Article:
People 25 June 2018
Recently, Rolling Stone gave Spotify a pat on the back for its new resolve to give away more free music in a scheme that promises to convert listeners into buyers. With fleeting objectivity, the magazine recognized the concerns of skeptical artists and record labels, then quickly rerouted readers by crediting Spotify—which became a public company in early April 2018—for kick-starting the stalled industry and initiating the recovery process.
"Thanks to the boom of streaming in recent years, music is finally coming out of its two-decade slump. The United States posted music revenue of $8.7 billion last year–a 17 percent year-over-year increase that took the industry back up to its 2008 levels." -Rolling Stone, April 24, 2018
"Finally coming out of its two-decade slump" may be a bit overstated. According to the latest report from the International Federation of the Phonographic Industry (IFPI), 2017's total global revenue of $17.3 billion represented only 68.4 percent of the industry's peak in 1999 when worldwide revenue topped out at approximately $27 billion, with the U.S. staking claim to $14.6 billion. Attributing the great decline of illegal free music downloading, the IFPI fought long and hard for measures to sanction unlicensed music services, so it begs the question: if more music is distributed for free (and free is free whether legal or not), can the music industry sustain its tenuous growth? The majority of artists and record labels say "no."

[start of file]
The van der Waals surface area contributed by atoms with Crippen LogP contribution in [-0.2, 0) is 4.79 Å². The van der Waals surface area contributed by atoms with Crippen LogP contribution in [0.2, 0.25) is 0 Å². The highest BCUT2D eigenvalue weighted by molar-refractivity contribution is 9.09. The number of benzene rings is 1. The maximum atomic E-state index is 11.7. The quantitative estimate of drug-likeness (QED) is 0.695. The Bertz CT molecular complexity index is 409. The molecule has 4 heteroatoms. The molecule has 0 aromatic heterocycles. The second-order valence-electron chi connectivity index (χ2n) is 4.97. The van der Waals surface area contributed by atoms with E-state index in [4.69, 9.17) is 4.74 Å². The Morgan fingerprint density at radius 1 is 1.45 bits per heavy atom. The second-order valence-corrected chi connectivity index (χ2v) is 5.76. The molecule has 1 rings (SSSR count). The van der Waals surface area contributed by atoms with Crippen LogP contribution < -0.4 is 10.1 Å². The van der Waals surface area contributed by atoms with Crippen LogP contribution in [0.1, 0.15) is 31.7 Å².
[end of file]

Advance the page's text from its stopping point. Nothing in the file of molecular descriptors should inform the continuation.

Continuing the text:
Admittedly, streaming music platforms—now the largest revenue source—have pushed the needle, accounting for nearly two-thirds of the U.S. market, but when it comes to how artists are paid, there is a wide chasm between what the top platforms are earning and the royalties they are paying to the artists. A January 2018 report from Digital Music News provides an overview of the leading platforms' pay-per-play rates, underscoring why artists and labels have every reason to believe Spotify's bold move coupled with its existing royalty structure will continue to hinder the industry's recovery:
- Napster: Listed as Rhapsody, Napster paid $0.01682 per play in 2017, with a 1.75 percent U.S. market share.
- Apple Music: As a subscription-only service with no free tier, Apple now offers a pay-per-play rate of $0.00783, with a U.S. market share of 22.29 percent.
- Amazon: Though facts on artist payouts for Amazon Prime Music and Music Unlimited are guarded, The Trichordist (Artists for an Ethical and Sustainable Internet) reports a pay-per-play rate of $0.0074, with a 3.8 percent U.S. market share.